Evolved AestheticVisual artist Marta Timmer experiments with digital effects to create amazing 'glitch art' collages. Since her last interview Glitch Aesthetic, Marta's art has developed into a unique and distinctive style, prompting us to revisit her work with some new questions.
How has your art evolved?
I have recently come to a realization that my work has always been based on the interplay of chaos and control. Art in general has always provided me with a safe space to let go, and to wander in my own imagination without worry. Then, when I stumbled upon glitch art 12 years ago, that space increased exponentially.
As someone living with anxiety, the thought of not being able to control an outcome has always filled me with fear. With glitch art there is beauty in not just allowing things to fall apart 'naturally', but also in intentionally breaking them to test the limits of a system.
“ I'd happily break things and relish in the visual spectacles that came through.”
My early work is very much 'finding' glitches in the wild of the modern city, on screens and signage, and then also intentionally disrupting my own photography. In those early experiments I'd put things in files where they don't belong and see how the pieces would shift. During that time of exploration, I'd happily break things and relish in the visual spectacles that came through. But over time, I noticed some patterns.
I began using these patterns to my advantage, steering the outcome into a certain aesthetic which introduced some degree of control. After that I would sometimes layer my glitches, to see what else I could conjure up in terms of color contrasts and texture.
Pandemic pushed me away from photography into something new. Today, my process is almost entirely based on collage and compositing where I take everything from pieces and fragments of my old works, stock, AI generated people, glitches and textures, and I photobash and layer them together in a very controlled and meticulous way.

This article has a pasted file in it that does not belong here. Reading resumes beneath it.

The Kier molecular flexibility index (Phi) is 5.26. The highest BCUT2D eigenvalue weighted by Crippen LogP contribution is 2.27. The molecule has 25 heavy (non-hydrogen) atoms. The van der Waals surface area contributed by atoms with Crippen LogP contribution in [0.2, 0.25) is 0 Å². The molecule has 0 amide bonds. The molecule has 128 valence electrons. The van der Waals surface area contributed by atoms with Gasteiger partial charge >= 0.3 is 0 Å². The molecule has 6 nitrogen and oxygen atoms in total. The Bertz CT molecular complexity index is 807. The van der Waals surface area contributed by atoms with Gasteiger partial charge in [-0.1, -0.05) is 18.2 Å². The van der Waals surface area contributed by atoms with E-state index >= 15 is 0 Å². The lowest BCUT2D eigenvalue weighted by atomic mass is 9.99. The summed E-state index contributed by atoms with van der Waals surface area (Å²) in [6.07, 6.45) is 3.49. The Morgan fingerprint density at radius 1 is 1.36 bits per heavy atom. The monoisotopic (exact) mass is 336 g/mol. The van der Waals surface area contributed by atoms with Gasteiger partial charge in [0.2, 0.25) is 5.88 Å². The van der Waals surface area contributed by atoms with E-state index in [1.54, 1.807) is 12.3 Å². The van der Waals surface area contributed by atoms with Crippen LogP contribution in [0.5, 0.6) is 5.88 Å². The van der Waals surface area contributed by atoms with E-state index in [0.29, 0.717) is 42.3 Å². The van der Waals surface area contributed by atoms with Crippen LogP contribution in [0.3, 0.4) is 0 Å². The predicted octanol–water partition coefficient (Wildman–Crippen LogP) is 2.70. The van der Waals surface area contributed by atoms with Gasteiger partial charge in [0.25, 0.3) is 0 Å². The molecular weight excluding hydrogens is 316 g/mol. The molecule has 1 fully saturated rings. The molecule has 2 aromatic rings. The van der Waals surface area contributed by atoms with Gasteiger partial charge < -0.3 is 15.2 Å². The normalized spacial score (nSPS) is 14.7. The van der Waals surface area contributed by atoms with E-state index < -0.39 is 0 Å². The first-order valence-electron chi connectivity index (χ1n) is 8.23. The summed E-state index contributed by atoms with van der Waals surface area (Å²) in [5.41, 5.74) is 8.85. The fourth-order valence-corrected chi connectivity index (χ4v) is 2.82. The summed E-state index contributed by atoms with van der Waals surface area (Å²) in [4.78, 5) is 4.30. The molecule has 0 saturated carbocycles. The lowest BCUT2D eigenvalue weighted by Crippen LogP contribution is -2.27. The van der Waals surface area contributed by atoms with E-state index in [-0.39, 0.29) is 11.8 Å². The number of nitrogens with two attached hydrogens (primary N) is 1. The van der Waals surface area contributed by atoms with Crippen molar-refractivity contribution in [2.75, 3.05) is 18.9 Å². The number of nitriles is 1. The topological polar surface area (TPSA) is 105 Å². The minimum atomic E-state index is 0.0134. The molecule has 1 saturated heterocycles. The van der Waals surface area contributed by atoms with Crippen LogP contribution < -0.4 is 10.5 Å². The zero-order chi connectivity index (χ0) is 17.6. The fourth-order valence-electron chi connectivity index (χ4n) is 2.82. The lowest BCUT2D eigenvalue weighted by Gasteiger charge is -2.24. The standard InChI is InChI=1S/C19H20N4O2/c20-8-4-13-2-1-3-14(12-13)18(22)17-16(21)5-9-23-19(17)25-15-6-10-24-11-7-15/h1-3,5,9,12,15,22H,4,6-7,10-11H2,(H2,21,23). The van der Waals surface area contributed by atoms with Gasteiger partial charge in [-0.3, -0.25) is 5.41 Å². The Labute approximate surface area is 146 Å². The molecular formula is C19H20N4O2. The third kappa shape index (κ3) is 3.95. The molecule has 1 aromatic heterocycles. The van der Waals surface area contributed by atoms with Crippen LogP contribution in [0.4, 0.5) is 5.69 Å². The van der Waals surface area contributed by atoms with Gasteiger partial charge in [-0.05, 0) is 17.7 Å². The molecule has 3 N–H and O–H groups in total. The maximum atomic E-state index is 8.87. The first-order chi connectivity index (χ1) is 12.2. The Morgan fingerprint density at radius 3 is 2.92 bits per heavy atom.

I am no longer provoking a glitch but constructing an impression of one. Sometimes it is obvious, and other times not so much. I'm trying to imagine how an image could fall apart, and then I design it. I have always been interested in the idea of creating art out of recycling materials like plastics and discarded paper, and I suppose this is a way of doing that digitally. It's a bit like trash art isn't it?
“I am no longer provoking a glitch but constructing an impression of one.”
So I've nearly come full circle, and I do think that process can be cyclical. Perhaps subconsciously I believe that how I make art is the only thing I CAN control in life right now, so I exercise that power to full capacity. But who knows maybe I'll stumble onto some other process, that will let me breathe a little again. Anything is possible.
I do not worship the glitch, I am not a purist, though it is an important element in my work, and in the world as an agent of change and disruption. I play with the glitch, as some artists do. I engage with it, as a method. I appreciate what it gives me, even if it's just skin, draped over a different skeleton.
What was it like to sell your art at Sotheby's?
Coming from the traditional art world to the NFT space has been challenging in some aspects, and liberating in others. The rules here are different, or maybe there are none, it seems it changes by the day.
The Sotheby's show and sale (April, 2023) is the kind of opportunity I would have never been part of in the traditional world, though my work in the glitch genre in the last 10 years has put my name in the hat, so to speak. Jon Cates, one of the original glitch artists and researchers (who I know from before NFTs) recommended me, for which I will be forever thankful!
“I wanted to subvert the glitch itself, and question what it was or wasn't supposed to be.”
I was approached by a lovely curator Dawnia Darkstone, who after the first glitch show debacle was hired together with Dina Chang to help right some wrongs the second time. I created a piece for the sale titled Chimera, because I wanted to subvert the glitch itself, and question what it was or wasn't supposed to be. I had fun with it. The piece sold, and now I can say I did that. I still think it's crazy that it happened.
Have you hit the 'big time' yet?
I don't know what the big time is, but maybe I'll recognize it when I get there. To be honest, all I really want to do is to create art because I need it. It is how I can feel OK by processing difficult emotions, events, or the world being a mess in general. If I can do that, and somehow make a living, that would be ideal, but I'll be an artist no matter what.
I'd love to experiment with motion art a bit more, perhaps return to photography at some point, and see what else AI can do for me. Definitely more collaborations if time allows for it. There are a lot of choices to make. I'm excited for it.
Thank you for answering our questions again Marta. You can see more of Marta Timmer's incredible glitch art on her website, or by following her on X (Twitter) and Instagram.